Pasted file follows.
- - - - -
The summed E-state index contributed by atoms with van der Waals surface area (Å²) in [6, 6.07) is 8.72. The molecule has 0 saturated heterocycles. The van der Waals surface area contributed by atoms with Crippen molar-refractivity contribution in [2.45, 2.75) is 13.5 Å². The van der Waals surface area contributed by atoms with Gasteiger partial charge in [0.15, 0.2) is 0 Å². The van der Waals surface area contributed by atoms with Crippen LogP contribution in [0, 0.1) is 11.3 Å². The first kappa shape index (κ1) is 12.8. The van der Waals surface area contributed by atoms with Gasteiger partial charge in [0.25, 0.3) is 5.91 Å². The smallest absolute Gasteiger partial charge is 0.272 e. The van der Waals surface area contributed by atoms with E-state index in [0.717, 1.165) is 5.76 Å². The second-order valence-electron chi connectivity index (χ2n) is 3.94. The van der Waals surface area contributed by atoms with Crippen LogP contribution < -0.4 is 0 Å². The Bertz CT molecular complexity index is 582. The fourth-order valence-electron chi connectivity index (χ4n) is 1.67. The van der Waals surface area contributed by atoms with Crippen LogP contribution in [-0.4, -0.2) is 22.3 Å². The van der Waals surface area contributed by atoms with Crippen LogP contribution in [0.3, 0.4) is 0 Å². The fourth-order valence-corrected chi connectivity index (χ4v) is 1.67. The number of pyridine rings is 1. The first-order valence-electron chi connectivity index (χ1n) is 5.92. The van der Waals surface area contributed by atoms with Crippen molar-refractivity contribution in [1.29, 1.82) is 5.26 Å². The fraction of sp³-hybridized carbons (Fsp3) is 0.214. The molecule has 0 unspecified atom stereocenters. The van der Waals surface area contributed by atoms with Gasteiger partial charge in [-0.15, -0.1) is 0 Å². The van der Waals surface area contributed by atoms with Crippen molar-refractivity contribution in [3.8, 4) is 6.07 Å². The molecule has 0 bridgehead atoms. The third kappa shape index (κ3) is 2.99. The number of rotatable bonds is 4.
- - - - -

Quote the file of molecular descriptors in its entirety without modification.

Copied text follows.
The summed E-state index contributed by atoms with van der Waals surface area (Å²) in [6, 6.07) is 8.72. The molecule has 0 saturated heterocycles. The van der Waals surface area contributed by atoms with Crippen molar-refractivity contribution in [2.45, 2.75) is 13.5 Å². The van der Waals surface area contributed by atoms with Gasteiger partial charge in [0.15, 0.2) is 0 Å². The van der Waals surface area contributed by atoms with Crippen LogP contribution in [0, 0.1) is 11.3 Å². The first kappa shape index (κ1) is 12.8. The van der Waals surface area contributed by atoms with Gasteiger partial charge in [0.25, 0.3) is 5.91 Å². The smallest absolute Gasteiger partial charge is 0.272 e. The van der Waals surface area contributed by atoms with E-state index in [0.717, 1.165) is 5.76 Å². The second-order valence-electron chi connectivity index (χ2n) is 3.94. The van der Waals surface area contributed by atoms with Crippen LogP contribution < -0.4 is 0 Å². The Bertz CT molecular complexity index is 582. The fourth-order valence-electron chi connectivity index (χ4n) is 1.67. The van der Waals surface area contributed by atoms with Crippen LogP contribution in [-0.4, -0.2) is 22.3 Å². The van der Waals surface area contributed by atoms with Crippen LogP contribution in [0.3, 0.4) is 0 Å². The fourth-order valence-corrected chi connectivity index (χ4v) is 1.67. The number of pyridine rings is 1. The first-order valence-electron chi connectivity index (χ1n) is 5.92. The van der Waals surface area contributed by atoms with Crippen molar-refractivity contribution in [1.29, 1.82) is 5.26 Å². The fraction of sp³-hybridized carbons (Fsp3) is 0.214. The molecule has 0 unspecified atom stereocenters. The van der Waals surface area contributed by atoms with Gasteiger partial charge in [-0.15, -0.1) is 0 Å². The van der Waals surface area contributed by atoms with Crippen molar-refractivity contribution in [3.8, 4) is 6.07 Å². The molecule has 0 bridgehead atoms. The third kappa shape index (κ3) is 2.99. The number of rotatable bonds is 4.